Hearthstone: KFT Expansion Review

For those who weren’t aware, the latest Hearthstone expansion – Knights of the Frozen Throne (KFT) – was released on August 10 with Blizzard’s usual flare and comedic style. After a month of playing in this sixth expansion, I wanted to share my review for for the discerning gamer on the go.

New Content

Free – It doesn’t get better than that. Blizzard has joyfully moved away from charging for Solo Adventures, instead offering free access to 7 enjoyable adventure bosses awarding a total of 3 KFT card packs plus a free legendary hero card at the prologue. The adventure is on par with previous iterations with witty bosses and quirky mechanics and the improved accessibility build the Hearthstone community by allowing all players to come together and share their most creative and effective PVE decks. I also applaud the replacement of Heroic Mode bosses in favor of a single dynamic end boss, and the Hero Portrait reward is a vast improvement from the card back “rewards” of previous adventures. (Why award a card back that the earning player can barely see?)

Enriched Gameplay

From the simplification and proliferation of Lifesteal to the new Hero Cards, the 135-card expansion has plenty to offer new and experienced players alike. The most significant change to match dynamics is the ability to adjust your hero power mid to late game. It used to be that Lord Jaraxxus was your only option to adjust your hero power (let’s pretend the terrible “hero” version of Rag doesn’t exist), but with Hero Cards, there are now over 20 ways for you to obtain the 35 different available powers.

Pictured: A literal Win Button.

KFT also boosts match dynamics in more aggressive ways, such as stealing a card from your opponent’s deck (possibly robbing them of a critical card) or destroying 1-mana spells from their hand and deck (suck it, Jade Druids). And if you want a truly dynamic experience, play a Priest so you can literally copy your opponent’s deck. (Note: we discovered that 60 cards is the deck maximum after an absurdly long Priest vs. Priest copy-fest).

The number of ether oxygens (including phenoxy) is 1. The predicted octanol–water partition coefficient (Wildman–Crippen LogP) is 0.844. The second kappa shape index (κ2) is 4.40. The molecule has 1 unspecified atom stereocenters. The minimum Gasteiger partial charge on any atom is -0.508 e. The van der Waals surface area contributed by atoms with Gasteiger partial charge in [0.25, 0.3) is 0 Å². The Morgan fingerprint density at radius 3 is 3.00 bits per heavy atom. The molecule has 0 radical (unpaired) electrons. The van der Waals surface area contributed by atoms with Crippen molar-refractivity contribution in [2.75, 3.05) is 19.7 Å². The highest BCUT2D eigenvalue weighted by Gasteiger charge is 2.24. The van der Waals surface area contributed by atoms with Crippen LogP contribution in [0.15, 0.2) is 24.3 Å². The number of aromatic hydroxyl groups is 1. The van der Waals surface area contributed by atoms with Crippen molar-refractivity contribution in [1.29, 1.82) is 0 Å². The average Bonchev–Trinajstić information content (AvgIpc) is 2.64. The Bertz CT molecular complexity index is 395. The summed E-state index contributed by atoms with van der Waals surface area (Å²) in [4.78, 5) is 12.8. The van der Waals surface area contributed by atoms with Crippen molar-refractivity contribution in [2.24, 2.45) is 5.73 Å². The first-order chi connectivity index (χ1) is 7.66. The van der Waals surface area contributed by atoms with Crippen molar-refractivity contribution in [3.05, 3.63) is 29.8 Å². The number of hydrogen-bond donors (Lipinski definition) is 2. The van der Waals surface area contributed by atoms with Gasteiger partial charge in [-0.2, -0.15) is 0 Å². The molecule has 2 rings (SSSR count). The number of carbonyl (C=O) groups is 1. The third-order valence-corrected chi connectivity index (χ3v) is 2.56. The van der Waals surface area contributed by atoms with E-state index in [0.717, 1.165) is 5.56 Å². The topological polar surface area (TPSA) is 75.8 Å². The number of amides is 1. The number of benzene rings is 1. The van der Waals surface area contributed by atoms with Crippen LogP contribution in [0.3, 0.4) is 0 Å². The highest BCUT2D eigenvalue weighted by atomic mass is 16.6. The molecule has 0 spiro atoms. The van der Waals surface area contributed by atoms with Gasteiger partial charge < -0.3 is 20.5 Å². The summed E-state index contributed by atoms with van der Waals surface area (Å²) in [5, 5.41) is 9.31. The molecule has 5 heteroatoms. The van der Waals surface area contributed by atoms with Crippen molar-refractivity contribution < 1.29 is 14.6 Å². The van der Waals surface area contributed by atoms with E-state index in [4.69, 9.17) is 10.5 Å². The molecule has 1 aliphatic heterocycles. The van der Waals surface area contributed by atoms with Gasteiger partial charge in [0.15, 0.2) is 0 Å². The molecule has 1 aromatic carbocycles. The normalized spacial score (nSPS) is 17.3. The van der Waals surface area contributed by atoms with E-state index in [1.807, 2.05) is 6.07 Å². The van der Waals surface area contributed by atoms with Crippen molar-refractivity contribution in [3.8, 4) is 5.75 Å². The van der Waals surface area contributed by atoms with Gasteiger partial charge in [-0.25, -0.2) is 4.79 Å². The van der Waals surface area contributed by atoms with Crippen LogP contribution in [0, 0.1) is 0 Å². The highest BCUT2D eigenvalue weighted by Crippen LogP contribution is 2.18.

Improved Card Pack Mechanics

Often overlooked are the non-gameplay improvements of the expansion. When opening card packs, you’re guaranteed:

  • A Legendary card within your first 10 packs of a new set.
  • No duplicate Legendary cards unless you have all legendaries from the set.
  • No more than 2 copies of a single card within the same pack.

These changes significantly improve the pack-opening and crafting experience for the player, and benefits your “Dust budget”. (It was disheartening to spend 1600 Dust crafting Ragnaros only to open him five packs later and have to disenchant for only 400.) This shows that Blizzard is listening to the community and is willing to adjust some mechanics in order to hold onto customers.

Summary

This is a very fun expansion, and Blizzard has made some great strategic shifts in the game to keep it interesting and engaging to new and old players alike. The increased complexity of decks and hero cards has led to longer match duration, but I’d rather a richer experience that takes a bit longer than a quick shallow experience.

For more details on the expansion, visit the official expansion page and check out the new Hearthstone Animated Short: Hearth and Home. (It makes me wonder why Blizzard didn’t just tackle full production on the WOW feature film – they can clearly make enjoyable entertainment.)

 

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